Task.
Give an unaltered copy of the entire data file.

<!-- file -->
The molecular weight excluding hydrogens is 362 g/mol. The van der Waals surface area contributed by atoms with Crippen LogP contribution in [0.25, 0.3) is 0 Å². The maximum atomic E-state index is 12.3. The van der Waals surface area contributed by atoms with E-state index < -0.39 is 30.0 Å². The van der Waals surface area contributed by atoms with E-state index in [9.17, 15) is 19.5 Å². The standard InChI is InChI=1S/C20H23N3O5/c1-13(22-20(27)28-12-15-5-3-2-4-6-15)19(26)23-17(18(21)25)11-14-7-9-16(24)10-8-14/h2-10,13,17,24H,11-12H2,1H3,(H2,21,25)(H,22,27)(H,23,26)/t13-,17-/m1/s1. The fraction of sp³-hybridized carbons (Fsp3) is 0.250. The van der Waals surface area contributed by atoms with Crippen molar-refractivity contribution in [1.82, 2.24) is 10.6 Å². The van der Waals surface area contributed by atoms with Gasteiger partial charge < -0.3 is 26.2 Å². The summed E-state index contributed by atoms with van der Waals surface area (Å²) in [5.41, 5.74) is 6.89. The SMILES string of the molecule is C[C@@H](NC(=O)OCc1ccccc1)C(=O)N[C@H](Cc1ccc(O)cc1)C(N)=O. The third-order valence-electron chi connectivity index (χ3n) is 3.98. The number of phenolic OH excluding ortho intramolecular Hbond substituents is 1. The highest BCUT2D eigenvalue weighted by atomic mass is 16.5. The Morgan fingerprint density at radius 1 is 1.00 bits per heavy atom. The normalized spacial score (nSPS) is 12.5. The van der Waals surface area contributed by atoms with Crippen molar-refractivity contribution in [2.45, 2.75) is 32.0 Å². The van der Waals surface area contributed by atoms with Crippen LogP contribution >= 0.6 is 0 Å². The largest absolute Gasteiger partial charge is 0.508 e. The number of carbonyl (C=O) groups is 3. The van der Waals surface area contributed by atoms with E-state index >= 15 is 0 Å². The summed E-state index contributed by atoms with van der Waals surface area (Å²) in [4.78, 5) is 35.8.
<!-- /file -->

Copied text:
The molecular weight excluding hydrogens is 362 g/mol. The van der Waals surface area contributed by atoms with Crippen LogP contribution in [0.25, 0.3) is 0 Å². The maximum atomic E-state index is 12.3. The van der Waals surface area contributed by atoms with E-state index < -0.39 is 30.0 Å². The van der Waals surface area contributed by atoms with E-state index in [9.17, 15) is 19.5 Å². The standard InChI is InChI=1S/C20H23N3O5/c1-13(22-20(27)28-12-15-5-3-2-4-6-15)19(26)23-17(18(21)25)11-14-7-9-16(24)10-8-14/h2-10,13,17,24H,11-12H2,1H3,(H2,21,25)(H,22,27)(H,23,26)/t13-,17-/m1/s1. The fraction of sp³-hybridized carbons (Fsp3) is 0.250. The van der Waals surface area contributed by atoms with Crippen molar-refractivity contribution in [1.82, 2.24) is 10.6 Å². The van der Waals surface area contributed by atoms with Gasteiger partial charge < -0.3 is 26.2 Å². The summed E-state index contributed by atoms with van der Waals surface area (Å²) in [5.41, 5.74) is 6.89. The SMILES string of the molecule is C[C@@H](NC(=O)OCc1ccccc1)C(=O)N[C@H](Cc1ccc(O)cc1)C(N)=O. The third-order valence-electron chi connectivity index (χ3n) is 3.98. The number of phenolic OH excluding ortho intramolecular Hbond substituents is 1. The highest BCUT2D eigenvalue weighted by atomic mass is 16.5. The Morgan fingerprint density at radius 1 is 1.00 bits per heavy atom. The normalized spacial score (nSPS) is 12.5. The van der Waals surface area contributed by atoms with Crippen molar-refractivity contribution in [2.45, 2.75) is 32.0 Å². The van der Waals surface area contributed by atoms with Crippen LogP contribution >= 0.6 is 0 Å². The largest absolute Gasteiger partial charge is 0.508 e. The number of carbonyl (C=O) groups is 3. The van der Waals surface area contributed by atoms with E-state index >= 15 is 0 Å². The summed E-state index contributed by atoms with van der Waals surface area (Å²) in [4.78, 5) is 35.8.